If we did have political leaders here and in Europe and America who were willing to make the issue an international crusade, there might be some chance of turning the tide in Africa. Think of the impact if George W Bush were to make Aids a key issue in his inaugural address, or if the next prime minister of Britain were to emerge after the election declaring his support for an international campaign against HIV. There is a model for campaigners and politicians to consider. The Jubilee 2000 campaign on developing-world debt succeeded in embarrassing some of the leaders of the wealthy world into relaxing the debt stranglehold on Africa. I would love them to act out of altruism, but a little grace under pressure would suffice in the meantime.

Part of the problem is the conviction in a good many hearts - and not simply those of a more conservative disposition - that HIV sufferers have brought it all on themselves and shouldn't expect us to help them. Because the numbers of infected people in Britain are relatively low, this disgusting moralism has not forced its way to the surface.

This is a very different thing to having an open debate about HIV prevention where behavioural change must be a paramount issue. In that area, only very few African leaders have had the courage to address cultural taboos and campaign for the use of condoms. President Museveni of Uganda did speak out, and the result has been a sharp reduction in the number of Aids cases in his country; on the other hand, President Mbeki of South Africa sows dangerous confusion when he publicly questions the link between HIV and Aids.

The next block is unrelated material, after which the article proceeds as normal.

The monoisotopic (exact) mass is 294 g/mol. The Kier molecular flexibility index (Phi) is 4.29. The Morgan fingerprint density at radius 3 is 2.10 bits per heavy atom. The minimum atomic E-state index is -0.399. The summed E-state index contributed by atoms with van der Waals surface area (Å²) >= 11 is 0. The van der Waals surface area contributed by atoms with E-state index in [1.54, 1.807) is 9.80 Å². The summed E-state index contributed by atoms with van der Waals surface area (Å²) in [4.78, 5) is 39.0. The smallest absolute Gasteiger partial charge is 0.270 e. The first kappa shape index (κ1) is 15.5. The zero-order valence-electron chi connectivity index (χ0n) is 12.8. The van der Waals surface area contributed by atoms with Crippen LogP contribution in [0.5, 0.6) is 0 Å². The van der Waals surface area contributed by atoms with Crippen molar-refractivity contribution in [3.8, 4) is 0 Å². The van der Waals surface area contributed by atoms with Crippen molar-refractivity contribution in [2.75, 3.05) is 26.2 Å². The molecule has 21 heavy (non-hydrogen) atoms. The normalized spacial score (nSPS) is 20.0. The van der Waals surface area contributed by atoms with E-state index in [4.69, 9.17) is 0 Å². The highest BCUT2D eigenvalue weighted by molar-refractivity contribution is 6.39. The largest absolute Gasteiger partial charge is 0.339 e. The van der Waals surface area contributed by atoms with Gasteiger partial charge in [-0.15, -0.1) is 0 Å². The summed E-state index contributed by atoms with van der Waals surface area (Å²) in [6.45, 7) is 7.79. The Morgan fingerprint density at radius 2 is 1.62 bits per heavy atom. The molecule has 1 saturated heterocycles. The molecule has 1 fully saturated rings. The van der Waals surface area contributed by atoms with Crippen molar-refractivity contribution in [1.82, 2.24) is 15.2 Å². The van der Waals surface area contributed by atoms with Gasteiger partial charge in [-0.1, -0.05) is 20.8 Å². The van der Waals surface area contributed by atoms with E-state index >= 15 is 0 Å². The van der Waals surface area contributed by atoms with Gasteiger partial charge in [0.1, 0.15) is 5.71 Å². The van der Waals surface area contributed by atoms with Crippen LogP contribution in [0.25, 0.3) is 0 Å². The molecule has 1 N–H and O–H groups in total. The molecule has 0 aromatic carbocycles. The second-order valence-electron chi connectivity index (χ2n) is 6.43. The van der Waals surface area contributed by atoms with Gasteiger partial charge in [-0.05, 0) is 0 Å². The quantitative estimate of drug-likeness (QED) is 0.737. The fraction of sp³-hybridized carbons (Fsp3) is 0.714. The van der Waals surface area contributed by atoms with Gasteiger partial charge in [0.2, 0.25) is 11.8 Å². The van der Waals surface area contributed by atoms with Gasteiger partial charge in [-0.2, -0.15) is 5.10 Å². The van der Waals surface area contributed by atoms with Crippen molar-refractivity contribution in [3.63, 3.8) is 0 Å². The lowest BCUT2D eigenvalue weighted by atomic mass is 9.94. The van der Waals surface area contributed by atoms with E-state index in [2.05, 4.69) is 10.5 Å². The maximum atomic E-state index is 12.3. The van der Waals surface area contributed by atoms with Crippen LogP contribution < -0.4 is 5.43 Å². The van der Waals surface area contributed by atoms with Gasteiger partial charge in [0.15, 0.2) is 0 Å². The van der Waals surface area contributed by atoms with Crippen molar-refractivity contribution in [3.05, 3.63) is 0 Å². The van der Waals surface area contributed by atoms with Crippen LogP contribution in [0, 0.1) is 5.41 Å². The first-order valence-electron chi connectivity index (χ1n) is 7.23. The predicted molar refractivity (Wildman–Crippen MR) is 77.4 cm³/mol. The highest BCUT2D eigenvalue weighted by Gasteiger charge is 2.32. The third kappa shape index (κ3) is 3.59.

I live in hope that the Roman Catholic Church will find a way to open its hierarchical mouth and tell the devout and endangered of Africa that it's morally acceptable to use a condom to save your life. It may require some deft dancing on the heads of pins, but the Vatican has armies of theologians who could help.

To get drug prices reduced and more money spent on Aids prevention in Africa, you need strong political pressure. And to get that kind of pressure you need moral odium. And moral odium comes from people who find this state of affairs an affront to the most basic human values. If you are that person, make the war on Aids your New Year resolution.

The writer is a BBC Special Correspondent